OCEAN2012 Welcomes European Parliament Vote on New Fisheries Fund
Action concludes 5 year effort to reform Common Fisheries Policy
STRASBOURG — The European Parliament today concluded five years of effort to reform the Common Fisheries Policy by adopting the final piece of legislation, the European Maritime and Fisheries Fund (EMFF).
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OCEAN2012 members in front of the European Parliament
The reform of the EU’s Common Fisheries Policy, or CFP, was launched on April 22nd 2009. Last May 30th the European Parliament and Council reached a political agreement on the CFP’s basic regulation. That was adopted in December. On January 28th agreement was reached on the related European Maritime and Fisheries Fund. Today’s approval of that text marks the formal adoption of historic legislation, which, if effectively implemented, will end EU overfishing, restore fish stocks and provide greater financial support for responsible fisheries management.
"OCEAN2012 congratulates the European Parliament, EU fisheries ministers and the European Commission for achieving an historic reform that lays the way for ending EU overfishing.
Great credit goes to the many civil society groups and EU citizens who sustained support over five years for a fundamental reform of the Common Fisheries Policy."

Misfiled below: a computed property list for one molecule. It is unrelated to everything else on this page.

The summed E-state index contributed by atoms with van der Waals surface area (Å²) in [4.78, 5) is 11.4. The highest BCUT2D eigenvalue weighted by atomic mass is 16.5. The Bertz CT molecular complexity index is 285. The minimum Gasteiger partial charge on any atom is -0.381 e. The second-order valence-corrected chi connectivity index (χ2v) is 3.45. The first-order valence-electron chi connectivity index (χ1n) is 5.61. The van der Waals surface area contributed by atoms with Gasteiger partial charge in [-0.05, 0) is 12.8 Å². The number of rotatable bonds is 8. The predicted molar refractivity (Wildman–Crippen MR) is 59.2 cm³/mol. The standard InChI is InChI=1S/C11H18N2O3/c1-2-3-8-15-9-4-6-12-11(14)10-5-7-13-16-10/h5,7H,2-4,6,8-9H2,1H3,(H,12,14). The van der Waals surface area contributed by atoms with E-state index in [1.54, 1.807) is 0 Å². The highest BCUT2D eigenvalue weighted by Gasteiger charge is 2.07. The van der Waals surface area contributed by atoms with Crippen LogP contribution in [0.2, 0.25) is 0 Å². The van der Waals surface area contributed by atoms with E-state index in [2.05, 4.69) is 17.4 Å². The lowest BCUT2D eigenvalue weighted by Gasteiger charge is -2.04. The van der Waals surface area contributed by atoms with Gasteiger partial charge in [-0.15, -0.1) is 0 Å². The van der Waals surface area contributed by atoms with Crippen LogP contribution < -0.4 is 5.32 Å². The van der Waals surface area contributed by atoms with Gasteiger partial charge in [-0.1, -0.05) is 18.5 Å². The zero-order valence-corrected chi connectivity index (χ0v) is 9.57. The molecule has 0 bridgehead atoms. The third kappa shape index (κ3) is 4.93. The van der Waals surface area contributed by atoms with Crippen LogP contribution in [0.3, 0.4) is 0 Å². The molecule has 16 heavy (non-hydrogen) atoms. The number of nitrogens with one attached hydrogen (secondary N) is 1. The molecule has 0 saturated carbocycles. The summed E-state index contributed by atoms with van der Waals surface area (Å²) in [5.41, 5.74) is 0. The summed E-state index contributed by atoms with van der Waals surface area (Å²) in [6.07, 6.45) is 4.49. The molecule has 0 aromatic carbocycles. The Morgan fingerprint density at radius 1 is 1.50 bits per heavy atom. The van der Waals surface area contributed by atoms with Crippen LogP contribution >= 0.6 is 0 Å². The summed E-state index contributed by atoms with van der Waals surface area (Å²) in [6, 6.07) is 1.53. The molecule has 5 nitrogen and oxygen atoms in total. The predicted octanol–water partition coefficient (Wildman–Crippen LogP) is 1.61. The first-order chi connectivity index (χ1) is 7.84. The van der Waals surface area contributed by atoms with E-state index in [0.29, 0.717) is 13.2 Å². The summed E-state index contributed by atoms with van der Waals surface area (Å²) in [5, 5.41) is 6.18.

Uta Bellion, director of The Pew Charitable Trusts’ EU Marine Programme and coordinator of OCEAN2012, a coalition which supported a fundamental CFP reform.
While the basic regulation includes ambitious targets for ending overfishing and restoring fish stocks, the fisheries fund is less ambitious in ending harmful fisheries subsidies. The final text provides more funds for data collection, control and enforcement. However, it also allows subsidies for measures such as vessel modernisation, which can contribute to overfishing. Today’s vote now shifts the focus to implementing the measures in member states, including determining how to use the available funds.
“Considerable leadership and political courage were displayed in securing reform, but this does not guarantee an end to EU overfishing. That requires member states to set sustainable fishing limits and implement the discard ban, ending the wasteful practice of throwing dead fish back into the sea. EU citizens want to see more fish in our waters and healthy oceans,” Bellion said.
The new EMFF will come into force after its formal confirmation by fisheries ministers and its publication in the Official Journal of the European Union.